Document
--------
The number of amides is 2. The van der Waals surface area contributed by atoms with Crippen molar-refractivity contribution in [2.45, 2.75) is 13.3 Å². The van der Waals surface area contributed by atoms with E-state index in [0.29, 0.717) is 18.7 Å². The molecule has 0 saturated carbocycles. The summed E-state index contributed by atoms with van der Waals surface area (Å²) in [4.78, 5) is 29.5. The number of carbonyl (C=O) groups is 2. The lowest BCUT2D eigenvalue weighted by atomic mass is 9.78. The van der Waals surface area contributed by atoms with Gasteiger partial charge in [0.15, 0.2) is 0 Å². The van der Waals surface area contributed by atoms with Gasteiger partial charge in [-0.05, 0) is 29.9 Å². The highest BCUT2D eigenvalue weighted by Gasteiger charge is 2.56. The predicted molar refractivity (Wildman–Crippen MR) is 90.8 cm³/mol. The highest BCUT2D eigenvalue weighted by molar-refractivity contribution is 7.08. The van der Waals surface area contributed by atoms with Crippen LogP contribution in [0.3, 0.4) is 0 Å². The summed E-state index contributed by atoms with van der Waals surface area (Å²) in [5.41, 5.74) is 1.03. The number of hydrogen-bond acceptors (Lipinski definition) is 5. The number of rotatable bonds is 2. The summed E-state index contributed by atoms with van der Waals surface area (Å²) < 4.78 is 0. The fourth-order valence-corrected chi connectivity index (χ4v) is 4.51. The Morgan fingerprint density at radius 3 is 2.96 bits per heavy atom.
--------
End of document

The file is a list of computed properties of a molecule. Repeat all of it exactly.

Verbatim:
The number of amides is 2. The van der Waals surface area contributed by atoms with Crippen molar-refractivity contribution in [2.45, 2.75) is 13.3 Å². The van der Waals surface area contributed by atoms with E-state index in [0.29, 0.717) is 18.7 Å². The molecule has 0 saturated carbocycles. The summed E-state index contributed by atoms with van der Waals surface area (Å²) in [4.78, 5) is 29.5. The number of carbonyl (C=O) groups is 2. The lowest BCUT2D eigenvalue weighted by atomic mass is 9.78. The van der Waals surface area contributed by atoms with Gasteiger partial charge in [0.15, 0.2) is 0 Å². The van der Waals surface area contributed by atoms with Gasteiger partial charge in [-0.05, 0) is 29.9 Å². The highest BCUT2D eigenvalue weighted by Gasteiger charge is 2.56. The predicted molar refractivity (Wildman–Crippen MR) is 90.8 cm³/mol. The highest BCUT2D eigenvalue weighted by molar-refractivity contribution is 7.08. The van der Waals surface area contributed by atoms with Crippen LogP contribution in [0.3, 0.4) is 0 Å². The summed E-state index contributed by atoms with van der Waals surface area (Å²) in [5.41, 5.74) is 1.03. The number of hydrogen-bond acceptors (Lipinski definition) is 5. The number of rotatable bonds is 2. The summed E-state index contributed by atoms with van der Waals surface area (Å²) < 4.78 is 0. The fourth-order valence-corrected chi connectivity index (χ4v) is 4.51. The Morgan fingerprint density at radius 3 is 2.96 bits per heavy atom.